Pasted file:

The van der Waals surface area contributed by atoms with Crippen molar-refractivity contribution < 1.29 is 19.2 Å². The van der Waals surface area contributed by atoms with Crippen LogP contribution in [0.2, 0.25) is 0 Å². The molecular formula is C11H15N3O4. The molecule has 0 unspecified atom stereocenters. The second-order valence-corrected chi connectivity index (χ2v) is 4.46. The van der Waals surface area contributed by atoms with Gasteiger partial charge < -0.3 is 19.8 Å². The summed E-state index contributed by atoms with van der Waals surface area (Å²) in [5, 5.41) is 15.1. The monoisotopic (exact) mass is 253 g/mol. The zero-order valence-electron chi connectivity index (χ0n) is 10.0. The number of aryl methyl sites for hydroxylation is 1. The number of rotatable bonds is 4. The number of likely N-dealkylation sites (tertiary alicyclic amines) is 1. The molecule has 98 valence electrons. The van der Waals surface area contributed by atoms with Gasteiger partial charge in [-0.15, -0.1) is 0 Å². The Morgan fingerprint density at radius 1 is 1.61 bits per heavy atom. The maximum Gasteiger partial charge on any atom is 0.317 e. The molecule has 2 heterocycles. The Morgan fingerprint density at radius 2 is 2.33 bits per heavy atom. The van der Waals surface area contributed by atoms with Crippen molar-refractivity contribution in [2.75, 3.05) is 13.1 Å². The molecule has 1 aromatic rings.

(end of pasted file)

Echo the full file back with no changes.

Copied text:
The van der Waals surface area contributed by atoms with Crippen molar-refractivity contribution < 1.29 is 19.2 Å². The van der Waals surface area contributed by atoms with Crippen LogP contribution in [0.2, 0.25) is 0 Å². The molecular formula is C11H15N3O4. The molecule has 0 unspecified atom stereocenters. The second-order valence-corrected chi connectivity index (χ2v) is 4.46. The van der Waals surface area contributed by atoms with Gasteiger partial charge < -0.3 is 19.8 Å². The summed E-state index contributed by atoms with van der Waals surface area (Å²) in [5, 5.41) is 15.1. The monoisotopic (exact) mass is 253 g/mol. The zero-order valence-electron chi connectivity index (χ0n) is 10.0. The number of aryl methyl sites for hydroxylation is 1. The number of rotatable bonds is 4. The number of likely N-dealkylation sites (tertiary alicyclic amines) is 1. The molecule has 98 valence electrons. The van der Waals surface area contributed by atoms with Gasteiger partial charge in [-0.15, -0.1) is 0 Å². The Morgan fingerprint density at radius 1 is 1.61 bits per heavy atom. The maximum Gasteiger partial charge on any atom is 0.317 e. The molecule has 2 heterocycles. The Morgan fingerprint density at radius 2 is 2.33 bits per heavy atom. The van der Waals surface area contributed by atoms with Crippen molar-refractivity contribution in [2.75, 3.05) is 13.1 Å². The molecule has 1 aromatic rings.